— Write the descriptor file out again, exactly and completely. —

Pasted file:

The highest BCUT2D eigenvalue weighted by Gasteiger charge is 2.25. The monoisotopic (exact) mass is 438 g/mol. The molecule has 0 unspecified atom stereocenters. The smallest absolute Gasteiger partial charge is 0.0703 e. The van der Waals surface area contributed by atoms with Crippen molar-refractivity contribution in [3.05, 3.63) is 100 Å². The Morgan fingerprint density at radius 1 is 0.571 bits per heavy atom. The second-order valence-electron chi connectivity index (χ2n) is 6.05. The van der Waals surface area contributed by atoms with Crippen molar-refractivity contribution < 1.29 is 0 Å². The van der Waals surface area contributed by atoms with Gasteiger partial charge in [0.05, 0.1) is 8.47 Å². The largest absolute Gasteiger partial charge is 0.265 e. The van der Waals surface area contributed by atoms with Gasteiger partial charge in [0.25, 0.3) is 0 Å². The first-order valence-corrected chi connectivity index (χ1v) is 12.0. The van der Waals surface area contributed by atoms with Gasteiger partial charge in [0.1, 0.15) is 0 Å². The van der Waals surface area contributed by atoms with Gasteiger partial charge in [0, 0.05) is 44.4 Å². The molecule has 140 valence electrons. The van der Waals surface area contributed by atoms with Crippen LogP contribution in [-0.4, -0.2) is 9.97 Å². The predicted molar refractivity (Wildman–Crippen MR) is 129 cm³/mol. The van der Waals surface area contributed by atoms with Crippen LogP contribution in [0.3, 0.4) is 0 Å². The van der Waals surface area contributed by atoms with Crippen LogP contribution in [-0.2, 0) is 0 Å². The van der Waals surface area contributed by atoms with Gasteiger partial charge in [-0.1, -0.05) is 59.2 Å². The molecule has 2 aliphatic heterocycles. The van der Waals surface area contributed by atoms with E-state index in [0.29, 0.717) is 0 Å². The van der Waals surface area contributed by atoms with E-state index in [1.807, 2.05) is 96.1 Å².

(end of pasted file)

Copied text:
The highest BCUT2D eigenvalue weighted by Gasteiger charge is 2.25. The monoisotopic (exact) mass is 438 g/mol. The molecule has 0 unspecified atom stereocenters. The smallest absolute Gasteiger partial charge is 0.0703 e. The van der Waals surface area contributed by atoms with Crippen molar-refractivity contribution in [3.05, 3.63) is 100 Å². The Morgan fingerprint density at radius 1 is 0.571 bits per heavy atom. The second-order valence-electron chi connectivity index (χ2n) is 6.05. The van der Waals surface area contributed by atoms with Crippen molar-refractivity contribution < 1.29 is 0 Å². The van der Waals surface area contributed by atoms with Gasteiger partial charge in [0.05, 0.1) is 8.47 Å². The largest absolute Gasteiger partial charge is 0.265 e. The van der Waals surface area contributed by atoms with Gasteiger partial charge in [0.25, 0.3) is 0 Å². The first-order valence-corrected chi connectivity index (χ1v) is 12.0. The van der Waals surface area contributed by atoms with Gasteiger partial charge in [0.1, 0.15) is 0 Å². The van der Waals surface area contributed by atoms with Gasteiger partial charge in [0, 0.05) is 44.4 Å². The molecule has 140 valence electrons. The van der Waals surface area contributed by atoms with Crippen LogP contribution in [-0.4, -0.2) is 9.97 Å². The predicted molar refractivity (Wildman–Crippen MR) is 129 cm³/mol. The van der Waals surface area contributed by atoms with Crippen LogP contribution in [0.3, 0.4) is 0 Å². The van der Waals surface area contributed by atoms with Crippen LogP contribution in [-0.2, 0) is 0 Å². The van der Waals surface area contributed by atoms with Gasteiger partial charge in [-0.1, -0.05) is 59.2 Å². The molecule has 2 aliphatic heterocycles. The van der Waals surface area contributed by atoms with E-state index in [0.29, 0.717) is 0 Å². The van der Waals surface area contributed by atoms with E-state index in [1.807, 2.05) is 96.1 Å².